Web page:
Sabbath: Only slaves work seven days a week. Sabbath is the proclamation of God’s people that we are free, that we are not generating our own lives, but we are receiving our lives from a generous God. Sabbath isn’t just the cessation of work, it it’s the cessation of restlessness (Brueggemann), and the intentional delight of God’s people in the delectability of now. This time, this day, this moment, this food, these people—these are the things with which Sabbath concerns itself. These are the things Sabbath can teach us to see and value.

Third Course: Economy.

Abundance: The story of our culture is bound up in scarcity. The story of God is bound up in abundance. The Slow Church will learn how to draw their lives from the latter.

Gratitude: A generous God deserves a thankful people. Only a people who have become convinced that they are self-sustained would have the audacity to live without gratitude.

Hospitality: God has come to us in friendship. We must go to one another in the same way. Learning to create space in our own lives within which to welcome the other—those who are not like us—is simply the imitation of God. The Slow Church takes extreme time and care to cultivate a spirit of hospitality, and its corresponding practices.

The book ends by playing with the metaphor of “dinner table conversation as a way of being church.” The obvious allusions to communion, the last supper, the body of Christ, the bread of life fund this chapter as it draws the book together in an ecclesial vision for which we should all hunger. All true church is potluck. Our lives are meant to be as well, both personally and communally. The Slow Church will never forget to linger over a good meal, delighting in the relationships and the goodness of life.

I’ve heard the critiques of Slow Church. It’s Luddite. Unrealistic. Utopian. A recent review in The Christian Century is appreciative of the work as a whole, but is critical of Slow Church on the grounds that while its authors critique the commodification of church and the wholesale adoption of the cultural value of speed, they simultaneously “call for churches to become captains of neighborly industry” The reviewer protests on grounds that, “to apply for government grants and to sponsor commercial enterprises would make churches subject to government rules and regulations, as well as the secular standards of management and efficiency that they so vigorously protest.”

I understand the critique, because I hear it often in my own work. However, I think the review fails to take into account the way that Christians are meant to engage the world and its systems on the local level. To have a critique of capitalism does not mean one should attempt to drop completely out of the money system—as though that is even possible. This is precisely the kind of sectarianism—especially given the Anabaptist influence on their work—Smith and Pattison are wise to avoid.

We can’t drop out of culture. We can only embody a completely different way of being human within that culture. Yes we are implicated by our cooperation with corrupt systems. But this is unavoidable. So our participation in the systems of education, economics, health, government, and so on is meant to be our primary form of bearing witness. Our involvement in the systems of the world will be an atypical involvement; an involvement that comes “in the way of Jesus” and thus is meant to transform those systems, at least in their local iterations. Only a little salt is needed to season the whole dish. Even a tiny, yet vibrant small church can change the flavor of the entire community.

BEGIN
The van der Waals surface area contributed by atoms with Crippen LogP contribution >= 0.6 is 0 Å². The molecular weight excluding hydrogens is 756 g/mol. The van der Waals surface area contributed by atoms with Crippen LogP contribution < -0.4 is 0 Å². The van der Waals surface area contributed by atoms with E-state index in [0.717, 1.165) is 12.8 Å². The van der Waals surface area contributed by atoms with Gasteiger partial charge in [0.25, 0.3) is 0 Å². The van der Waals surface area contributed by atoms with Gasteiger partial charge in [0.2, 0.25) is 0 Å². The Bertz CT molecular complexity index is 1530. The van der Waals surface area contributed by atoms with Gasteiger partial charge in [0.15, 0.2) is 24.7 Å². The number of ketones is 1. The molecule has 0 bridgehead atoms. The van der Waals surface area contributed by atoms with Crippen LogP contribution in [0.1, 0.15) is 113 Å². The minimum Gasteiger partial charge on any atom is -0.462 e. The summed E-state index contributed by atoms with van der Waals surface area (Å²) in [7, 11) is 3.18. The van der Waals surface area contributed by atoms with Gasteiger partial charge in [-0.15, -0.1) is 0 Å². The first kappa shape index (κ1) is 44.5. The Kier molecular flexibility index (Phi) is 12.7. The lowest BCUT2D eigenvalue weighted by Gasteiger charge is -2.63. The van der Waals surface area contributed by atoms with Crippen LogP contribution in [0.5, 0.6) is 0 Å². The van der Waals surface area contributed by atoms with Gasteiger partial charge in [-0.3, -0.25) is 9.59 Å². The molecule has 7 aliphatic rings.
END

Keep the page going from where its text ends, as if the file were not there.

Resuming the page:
Conversely, the reviewer’s vision for the future of the church is the idea that scares me the most. He writes, “I suspect that the future of churches, like the future of education, belongs to hybrid models that promote the use of anything that works.” Anything that works is simply not a phrase I could ever imagine Jesus using. This is the kind of pragmatism that got us into the fast church predicament in the first place. Smith and Pattison ably critique it.*

I don’t remember the last time I read a book with which I agreed more completely. I am not prone to this phenomenon, but I found myself in agreement with every major premise put forth in Slow Church. I could argue with many of the details, but not with the big ideas those details support. I could try and mine for inconsistencies, but every book has those.

The truth is that I don’t feel any compunction to take away from the fact that Smith and Pattison have really done something remarkable in this book. The idea is novel—using Slow Food as a model for thinking about the church—but there are many ways this project could have gone bad. Smith and Pattison don’t fall into the usual traps that often turn novel projects like this into facile rationalizations of liberal Christianity. My neck is sore from nodding my approval, and I believe they offer a lot for the church to think about.

If I could require every pastor in America to read Slow Church, I would. If churches would read this book and heed its advice, then ironically, I think the church would fast become a much more meaningful part of God’s mission of redemption in the world.

Tim Suttle, Summer – 2014.

 

*I didn’t want to taint the review with my own agenda, so I’ll interject here at the end. This kind of pragmatism lies at the heart of what is killing the church’s influence on the culture, and it is the primary reason I wrote the book Shrink: Faithful Ministry in a Church Growth Culture (Sept. 2014). The church is not called to be successful—to do whatever works. The church is called to be faithful, and to leave things like numbers and success in the hands of God.